Did neil armstrong steal his legendary moon quote from "tintin"?? 15 years before the apollo 11 mission, the belgian comic heroes were already on the move on the celestial body.
The famous nasa landing of 1969 is anticipated by herge in an almost visionary way. In front of a barren crater landscape, he makes his tim say: "for the first time, a man from earth takes steps on the moon!". Very close to armstrong’s "one small step for a man, but one giant leap for mankind."
But long before tim and his dog set foot and paw in the dust in the 1954 volume "footsteps on the moon," the journey into space was one of the most important themes in literature. Over the centuries, authors have sent their characters to the earth’s neighbors. Imaginatively they paint, how it may look there – and who actually lives there.
An ancient mockery makes the beginning: the satirist lucian. Some see him as the forefather of science fiction. In his "true stories" from the second century after christ – a burlesque full of lies – a sailing ship blows all the way to the moon. The crew gets into a real war of the stars. In lucian’s all, the armies of the moon king and the sun ruler fight each other to colonize the dreary morning star. The bizarre battle is teeming with grotesque creatures: mounted vultures, giant ants and fleas as coarse as twelve elephants. Lucian’s parody is a violent side blow to the roman historians of his time and their pseudo-experiential accounts of supposedly peculiar peoples.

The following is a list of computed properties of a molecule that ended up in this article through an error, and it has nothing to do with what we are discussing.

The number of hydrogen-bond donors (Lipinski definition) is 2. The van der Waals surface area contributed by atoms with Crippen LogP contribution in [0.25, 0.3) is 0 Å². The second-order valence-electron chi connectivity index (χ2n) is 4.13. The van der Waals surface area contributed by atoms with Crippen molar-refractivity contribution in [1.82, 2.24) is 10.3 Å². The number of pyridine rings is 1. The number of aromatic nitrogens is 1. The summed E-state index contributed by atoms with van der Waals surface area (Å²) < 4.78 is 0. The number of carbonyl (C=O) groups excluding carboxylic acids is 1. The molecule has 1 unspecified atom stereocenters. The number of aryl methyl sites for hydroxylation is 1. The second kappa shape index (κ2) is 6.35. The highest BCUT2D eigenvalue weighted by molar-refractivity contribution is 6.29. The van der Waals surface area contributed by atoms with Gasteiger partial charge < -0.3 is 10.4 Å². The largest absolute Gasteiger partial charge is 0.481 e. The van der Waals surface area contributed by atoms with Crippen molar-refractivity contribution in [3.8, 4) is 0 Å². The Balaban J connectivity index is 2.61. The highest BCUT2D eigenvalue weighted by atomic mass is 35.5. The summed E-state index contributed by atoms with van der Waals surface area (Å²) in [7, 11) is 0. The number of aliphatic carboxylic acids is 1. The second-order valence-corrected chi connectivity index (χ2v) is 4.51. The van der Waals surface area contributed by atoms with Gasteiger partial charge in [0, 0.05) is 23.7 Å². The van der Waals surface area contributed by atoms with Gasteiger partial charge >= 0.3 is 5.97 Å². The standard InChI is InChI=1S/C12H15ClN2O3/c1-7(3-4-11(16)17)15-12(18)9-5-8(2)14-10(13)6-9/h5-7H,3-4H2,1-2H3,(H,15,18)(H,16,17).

From the middle ages onward, the moon is preferably used as a setting for an alternative to the supposedly brutalized earth society. The italian renaissance poet ariost, for example, makes the planet – at the beginning of the 16. At the beginning of the 21st century, the moon is still considered to be such – to an optimal world: all that has already been lost on earth is stored there. Among them: the wise mind.
The german astronomer johannes kepler, in turn, in his "somnium" ("dream"), published in 1634, ridicules the geocentric view of the world that had been consolidated over centuries, with the earth at the center of the universe: its lunar inhabitants, for their part, regard their own home as the center of the universe – around which the earth revolves. Everything upside down.
Robinson crusoe" victim daniel defoe does something similar: in his rather unknown but for its technical finesse praised fantasy novel "the consolidator" from 1705, he takes his british homeland to task and spins the idea of the lonely island further – he simply moves it up into space.
Not to forget: jules verne. The french adventure classic sends its explorers into space in "from the earth to the moon" (1865) and its sequel "voyage around the moon" (1870). In it, the traveling party, along with six chickens and two dogs, is shot toward the moon in a giant cannonball that resembles an outfitted railroad car on the inside. However, the travel group misses its destination and returns to earth after an elliptical lap – where it receives a frenetic welcome.
The apollo astronauts were at least as enthusiastically welcomed back to earth in 1969, even if they first had to stay in quarantine. Armstrong’s "small step" made the moon finally tangible for the inhabitants of earth – and brought it out of the realm of fantasy in literature and into the real world.